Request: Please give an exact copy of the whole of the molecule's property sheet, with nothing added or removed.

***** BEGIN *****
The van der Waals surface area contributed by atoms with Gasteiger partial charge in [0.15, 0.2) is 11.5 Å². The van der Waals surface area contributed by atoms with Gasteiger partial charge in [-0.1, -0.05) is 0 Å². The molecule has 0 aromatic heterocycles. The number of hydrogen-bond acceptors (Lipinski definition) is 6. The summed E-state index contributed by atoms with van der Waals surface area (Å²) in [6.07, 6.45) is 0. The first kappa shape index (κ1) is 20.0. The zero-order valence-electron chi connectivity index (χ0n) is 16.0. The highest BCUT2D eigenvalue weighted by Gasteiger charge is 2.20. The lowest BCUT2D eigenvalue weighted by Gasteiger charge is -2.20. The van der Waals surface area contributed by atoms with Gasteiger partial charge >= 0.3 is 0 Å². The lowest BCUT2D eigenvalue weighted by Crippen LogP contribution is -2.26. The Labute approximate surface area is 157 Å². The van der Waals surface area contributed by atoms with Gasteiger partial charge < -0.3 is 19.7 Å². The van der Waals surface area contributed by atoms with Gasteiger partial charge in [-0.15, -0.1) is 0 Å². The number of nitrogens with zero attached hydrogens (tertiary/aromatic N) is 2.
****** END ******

The van der Waals surface area contributed by atoms with Gasteiger partial charge in [0.15, 0.2) is 11.5 Å². The van der Waals surface area contributed by atoms with Gasteiger partial charge in [-0.1, -0.05) is 0 Å². The molecule has 0 aromatic heterocycles. The number of hydrogen-bond acceptors (Lipinski definition) is 6. The summed E-state index contributed by atoms with van der Waals surface area (Å²) in [6.07, 6.45) is 0. The first kappa shape index (κ1) is 20.0. The zero-order valence-electron chi connectivity index (χ0n) is 16.0. The highest BCUT2D eigenvalue weighted by Gasteiger charge is 2.20. The lowest BCUT2D eigenvalue weighted by Gasteiger charge is -2.20. The van der Waals surface area contributed by atoms with Gasteiger partial charge >= 0.3 is 0 Å². The lowest BCUT2D eigenvalue weighted by Crippen LogP contribution is -2.26. The Labute approximate surface area is 157 Å². The van der Waals surface area contributed by atoms with Gasteiger partial charge < -0.3 is 19.7 Å². The van der Waals surface area contributed by atoms with Gasteiger partial charge in [-0.15, -0.1) is 0 Å². The number of nitrogens with zero attached hydrogens (tertiary/aromatic N) is 2.